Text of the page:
“So, you are telling me that those who did this to us should go scot-free?” Valerian said.
“That is not what I’m saying”, the man defended.
“You’re telling me that if you had the chance today and had them within your power you would let them go unharmed?” he prodded.
“I’m not …” the man tried to say but Valerian interrupted him.
“You’re telling me that when you think of our suffering at their hands, of the destruction of our home, that we’ve been effectively forced into exile or of their betrayal, nothing stirs in your heart?” he added.
“I’m just saying …”
“You’re saying that we should forget. That it means nothing!” Valerian stated. The man looked at him exasperated at not getting a word in.
“I understand the lessons you mentioned, believe me, I do. I also comprehend the fact they are beyond us. What I do not understand is why you’d remind us of our loss and then say that we should forget it. If it was just a matter of us being too weak to entertain such thoughts or a warning against violence then I would but you are saying something different.
“From what I glean from your words. You seem to be severing the connection between us and the Menhirionn. Like they are a different people. Despite the fact that all we have changed is our surname. To you, somehow they are not family but distant figures. Their sacrifice doesn’t matter, their loss isn’t one”, he continued.
“You want to put it behind you. Even though you use their legacies, their teachings and carry their blood. All you’ve communicated to me is a desire for glory and greatness as well as a distrust of others. That what matters is contributing to the here and now. It makes me wonder.
“What is family to you?”
The man looked at him, mouth slightly agape. He couldn’t think of a response at the moment. This stunned state was a combination of shock that the boy would speak that way to him and failure to come up with an objection. Just then, for the first time since the man’s appearance, the magistrate’s voice rang out.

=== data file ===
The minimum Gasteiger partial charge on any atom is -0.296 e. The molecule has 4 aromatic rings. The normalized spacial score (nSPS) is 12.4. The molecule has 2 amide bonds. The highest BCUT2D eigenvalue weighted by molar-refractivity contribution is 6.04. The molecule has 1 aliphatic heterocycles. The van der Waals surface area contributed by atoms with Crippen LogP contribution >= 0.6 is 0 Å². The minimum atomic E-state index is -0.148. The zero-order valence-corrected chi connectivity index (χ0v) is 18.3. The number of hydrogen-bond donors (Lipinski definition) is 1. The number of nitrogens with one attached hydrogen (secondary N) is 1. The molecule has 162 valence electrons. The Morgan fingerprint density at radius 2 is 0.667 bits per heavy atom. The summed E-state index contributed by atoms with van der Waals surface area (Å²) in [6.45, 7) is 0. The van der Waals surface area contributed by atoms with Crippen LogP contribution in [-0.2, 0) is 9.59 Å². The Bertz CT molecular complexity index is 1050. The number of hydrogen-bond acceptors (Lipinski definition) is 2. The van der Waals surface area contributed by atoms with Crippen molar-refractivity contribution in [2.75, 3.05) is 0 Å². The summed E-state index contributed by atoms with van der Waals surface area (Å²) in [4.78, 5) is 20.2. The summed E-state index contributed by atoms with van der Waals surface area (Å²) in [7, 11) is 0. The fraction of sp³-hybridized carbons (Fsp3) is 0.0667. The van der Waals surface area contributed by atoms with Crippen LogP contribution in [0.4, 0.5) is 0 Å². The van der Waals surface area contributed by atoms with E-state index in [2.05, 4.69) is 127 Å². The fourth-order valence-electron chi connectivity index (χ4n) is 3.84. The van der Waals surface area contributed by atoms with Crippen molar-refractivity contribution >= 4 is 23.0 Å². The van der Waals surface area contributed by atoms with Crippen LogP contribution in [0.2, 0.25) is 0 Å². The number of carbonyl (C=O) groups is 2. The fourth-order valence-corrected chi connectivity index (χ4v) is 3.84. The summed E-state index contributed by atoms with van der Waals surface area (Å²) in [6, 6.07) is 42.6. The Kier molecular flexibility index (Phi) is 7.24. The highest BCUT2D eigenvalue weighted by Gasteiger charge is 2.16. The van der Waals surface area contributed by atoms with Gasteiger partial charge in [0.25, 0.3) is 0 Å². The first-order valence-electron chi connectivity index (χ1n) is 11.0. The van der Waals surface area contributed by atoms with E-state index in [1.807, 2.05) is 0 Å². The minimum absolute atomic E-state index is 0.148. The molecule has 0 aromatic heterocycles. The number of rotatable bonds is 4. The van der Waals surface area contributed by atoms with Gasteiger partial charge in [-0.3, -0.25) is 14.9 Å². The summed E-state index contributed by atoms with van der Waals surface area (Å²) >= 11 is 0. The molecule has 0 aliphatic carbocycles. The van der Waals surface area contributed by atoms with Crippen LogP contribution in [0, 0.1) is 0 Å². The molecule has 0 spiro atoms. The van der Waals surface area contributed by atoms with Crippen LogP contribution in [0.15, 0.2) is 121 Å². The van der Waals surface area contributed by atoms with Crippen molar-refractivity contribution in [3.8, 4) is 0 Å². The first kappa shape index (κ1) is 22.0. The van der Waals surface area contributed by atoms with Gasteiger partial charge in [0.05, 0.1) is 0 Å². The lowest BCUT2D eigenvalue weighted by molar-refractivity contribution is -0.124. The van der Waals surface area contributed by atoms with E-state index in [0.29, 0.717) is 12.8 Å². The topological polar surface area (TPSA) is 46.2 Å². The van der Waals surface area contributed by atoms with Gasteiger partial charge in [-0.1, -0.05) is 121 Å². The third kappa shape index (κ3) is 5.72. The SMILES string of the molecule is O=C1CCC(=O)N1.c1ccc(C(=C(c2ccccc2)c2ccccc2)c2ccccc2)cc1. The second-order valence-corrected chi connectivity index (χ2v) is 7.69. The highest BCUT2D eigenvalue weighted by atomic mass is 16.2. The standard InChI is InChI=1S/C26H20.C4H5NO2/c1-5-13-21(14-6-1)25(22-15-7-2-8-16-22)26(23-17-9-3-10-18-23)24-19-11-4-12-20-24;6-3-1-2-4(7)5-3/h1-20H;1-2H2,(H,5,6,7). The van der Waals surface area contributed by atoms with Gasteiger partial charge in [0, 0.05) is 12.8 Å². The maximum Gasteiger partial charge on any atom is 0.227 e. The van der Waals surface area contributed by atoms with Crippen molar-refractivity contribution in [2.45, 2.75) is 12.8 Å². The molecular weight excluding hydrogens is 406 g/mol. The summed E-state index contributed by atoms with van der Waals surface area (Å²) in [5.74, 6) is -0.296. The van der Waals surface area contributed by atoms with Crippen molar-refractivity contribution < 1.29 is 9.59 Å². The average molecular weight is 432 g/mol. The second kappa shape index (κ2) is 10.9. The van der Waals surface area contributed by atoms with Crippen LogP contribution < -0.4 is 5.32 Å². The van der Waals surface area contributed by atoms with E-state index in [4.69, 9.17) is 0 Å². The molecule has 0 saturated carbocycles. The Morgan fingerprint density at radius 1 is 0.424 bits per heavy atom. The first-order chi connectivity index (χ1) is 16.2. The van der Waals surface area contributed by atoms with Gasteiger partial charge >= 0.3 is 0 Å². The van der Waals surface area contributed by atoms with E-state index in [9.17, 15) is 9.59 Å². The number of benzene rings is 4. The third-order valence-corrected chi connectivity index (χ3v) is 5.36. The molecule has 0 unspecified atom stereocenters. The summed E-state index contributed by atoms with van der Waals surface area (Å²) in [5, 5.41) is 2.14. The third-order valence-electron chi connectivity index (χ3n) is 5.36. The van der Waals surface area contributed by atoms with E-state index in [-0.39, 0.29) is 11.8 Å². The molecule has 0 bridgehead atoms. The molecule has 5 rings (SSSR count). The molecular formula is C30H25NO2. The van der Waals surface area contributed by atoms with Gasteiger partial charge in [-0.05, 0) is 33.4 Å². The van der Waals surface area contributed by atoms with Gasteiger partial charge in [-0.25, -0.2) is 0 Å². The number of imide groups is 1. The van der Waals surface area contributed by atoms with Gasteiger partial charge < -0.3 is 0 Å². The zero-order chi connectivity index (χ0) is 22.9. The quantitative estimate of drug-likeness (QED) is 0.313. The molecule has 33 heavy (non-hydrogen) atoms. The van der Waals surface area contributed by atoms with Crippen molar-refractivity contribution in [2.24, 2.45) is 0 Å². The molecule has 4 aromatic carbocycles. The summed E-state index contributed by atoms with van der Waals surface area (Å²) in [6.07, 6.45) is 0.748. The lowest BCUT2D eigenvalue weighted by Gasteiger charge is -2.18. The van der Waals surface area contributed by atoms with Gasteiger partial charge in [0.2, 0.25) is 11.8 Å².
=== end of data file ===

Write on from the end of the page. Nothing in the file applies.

“Never min, him Valerian. What you see is a sample of the callous, consequentialist thinking that plagues the older and upper echelons of the clan. The same kind that only cares what a person has to contribute and how that plays into the Steelborn agenda. The kind that is prepared to cast you aside if you have nothing good to provide. It’s good you’ve caught on early”, he said.
Valerian looked over to see his uncles nodding in agreement. The man’s face twitched for a split second before recomposing itself into his formerly cultured visage. He then got up to face the magistrate.
“I have no idea how this meeting turned out this way. Can we ever speak without this topic somehow cropping up Valan?” the armoured man questioned.
“I did not bring it up this time, father, you did!” the man pointed out in response.
His words made Valerian recoil in shock. This man was Roland Steelborn, his great-grandfather, the patriarch and the most powerful man in the viscounty. That’s who he had been talking to. He quickly re-evaluated the man. Besides its colour, his armour didn’t look that special. He had the general Steelborn physique and to be honest very little about him actually stood out.
Standing in front of his grandfather like he did it was easy to see that they were related. Only, he looked like the magistrate’s son instead of the other way around. He looked younger and more robust than his son. An impressive feat given that he was more than half a century older.
“As always, I’m surprised at you. You know full well how necessary our policies are to the continued wellbeing of the entire clan. How important it is to defend our position and our people from the many forces that work against us”, the patriarch was busy saying.
“I’ve never questioned their effects father. I just point out that there’re better ways”, the magistrate countered. “Ways that don’t …”
He was cut off by a raised hand. Everyone in the room recognised the gesture.
‘Oh! So that’s where that comes from’, Valerian noted mentally.
“I presume that arguing with me is not the reason that you’ve come here”, the patriarch inquired. His son nodded silently. Seeing that, he put the raised hand down.
“Good! Then let’s get to that instead of this argument that never gets anywhere”.
Meanwhile far away in a secret chamber, a meeting was starting.
Dorian Veldt looked on as the various lords filled their seats. Many had started arguing already, complaining of some the recent Steelborn actions. It was always like this. Their secret society had been created to combat the injustice of having a filthy hitherto unknown barbarian clan come straight out of the Wildlands to rule them.
He remembered the old days when they had been progressive and proactive. There had been vigour then. Then two clans got annihilated and their numbers dropped. Now, they just met up to complain and plan their reactions. That drive from before was gone and he was sure that if not for the oaths binding them, some would have defected years ago.
This had to change. It would change. He had a plan. However, there were many things he had to get ready first. Once they were done with their current agenda, he’d get to work and then the Veldt would rise to their rightful position as lords of the Dales.
As for the Steelborns, they‘d rue the day they usurped their position.